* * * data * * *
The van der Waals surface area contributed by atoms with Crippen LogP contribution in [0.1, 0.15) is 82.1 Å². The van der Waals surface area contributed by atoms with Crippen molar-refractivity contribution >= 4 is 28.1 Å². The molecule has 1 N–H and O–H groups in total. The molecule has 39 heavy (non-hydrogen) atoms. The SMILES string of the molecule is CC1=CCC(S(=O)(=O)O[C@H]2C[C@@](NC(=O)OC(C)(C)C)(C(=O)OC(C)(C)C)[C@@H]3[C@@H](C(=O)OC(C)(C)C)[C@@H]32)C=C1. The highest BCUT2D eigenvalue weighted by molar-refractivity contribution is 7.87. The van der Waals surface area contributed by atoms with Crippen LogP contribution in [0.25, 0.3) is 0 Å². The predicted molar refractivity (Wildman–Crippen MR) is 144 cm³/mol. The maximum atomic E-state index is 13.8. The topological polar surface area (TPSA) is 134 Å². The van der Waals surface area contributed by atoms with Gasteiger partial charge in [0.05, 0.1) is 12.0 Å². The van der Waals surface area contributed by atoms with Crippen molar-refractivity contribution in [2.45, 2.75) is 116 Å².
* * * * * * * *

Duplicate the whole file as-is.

The van der Waals surface area contributed by atoms with Crippen LogP contribution in [0.1, 0.15) is 82.1 Å². The van der Waals surface area contributed by atoms with Crippen molar-refractivity contribution >= 4 is 28.1 Å². The molecule has 1 N–H and O–H groups in total. The molecule has 39 heavy (non-hydrogen) atoms. The SMILES string of the molecule is CC1=CCC(S(=O)(=O)O[C@H]2C[C@@](NC(=O)OC(C)(C)C)(C(=O)OC(C)(C)C)[C@@H]3[C@@H](C(=O)OC(C)(C)C)[C@@H]32)C=C1. The highest BCUT2D eigenvalue weighted by molar-refractivity contribution is 7.87. The van der Waals surface area contributed by atoms with Crippen LogP contribution in [0.25, 0.3) is 0 Å². The predicted molar refractivity (Wildman–Crippen MR) is 144 cm³/mol. The maximum atomic E-state index is 13.8. The topological polar surface area (TPSA) is 134 Å². The van der Waals surface area contributed by atoms with Gasteiger partial charge in [0.05, 0.1) is 12.0 Å². The van der Waals surface area contributed by atoms with Crippen molar-refractivity contribution in [2.45, 2.75) is 116 Å².